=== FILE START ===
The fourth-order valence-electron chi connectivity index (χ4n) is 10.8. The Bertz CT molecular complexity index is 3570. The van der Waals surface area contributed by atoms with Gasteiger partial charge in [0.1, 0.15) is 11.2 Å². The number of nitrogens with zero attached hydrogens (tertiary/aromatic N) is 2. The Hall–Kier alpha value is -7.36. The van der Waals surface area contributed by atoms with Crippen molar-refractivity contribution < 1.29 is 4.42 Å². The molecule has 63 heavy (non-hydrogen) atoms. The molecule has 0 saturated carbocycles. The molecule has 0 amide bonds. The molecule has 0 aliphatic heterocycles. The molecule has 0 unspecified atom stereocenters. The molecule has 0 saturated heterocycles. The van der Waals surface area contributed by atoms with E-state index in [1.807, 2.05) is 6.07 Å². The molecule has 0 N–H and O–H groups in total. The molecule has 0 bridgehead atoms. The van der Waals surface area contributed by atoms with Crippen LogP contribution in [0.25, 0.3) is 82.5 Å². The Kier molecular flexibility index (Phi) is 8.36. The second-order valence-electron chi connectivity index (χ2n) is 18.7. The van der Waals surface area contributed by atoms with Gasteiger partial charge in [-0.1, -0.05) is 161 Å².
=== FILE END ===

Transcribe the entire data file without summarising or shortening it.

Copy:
The fourth-order valence-electron chi connectivity index (χ4n) is 10.8. The Bertz CT molecular complexity index is 3570. The van der Waals surface area contributed by atoms with Gasteiger partial charge in [0.1, 0.15) is 11.2 Å². The number of nitrogens with zero attached hydrogens (tertiary/aromatic N) is 2. The Hall–Kier alpha value is -7.36. The van der Waals surface area contributed by atoms with Crippen molar-refractivity contribution < 1.29 is 4.42 Å². The molecule has 63 heavy (non-hydrogen) atoms. The molecule has 0 saturated carbocycles. The molecule has 0 amide bonds. The molecule has 0 aliphatic heterocycles. The molecule has 0 unspecified atom stereocenters. The molecule has 0 saturated heterocycles. The van der Waals surface area contributed by atoms with E-state index in [1.807, 2.05) is 6.07 Å². The molecule has 0 N–H and O–H groups in total. The molecule has 0 bridgehead atoms. The van der Waals surface area contributed by atoms with Crippen LogP contribution in [0.25, 0.3) is 82.5 Å². The Kier molecular flexibility index (Phi) is 8.36. The second-order valence-electron chi connectivity index (χ2n) is 18.7. The van der Waals surface area contributed by atoms with Gasteiger partial charge in [-0.1, -0.05) is 161 Å².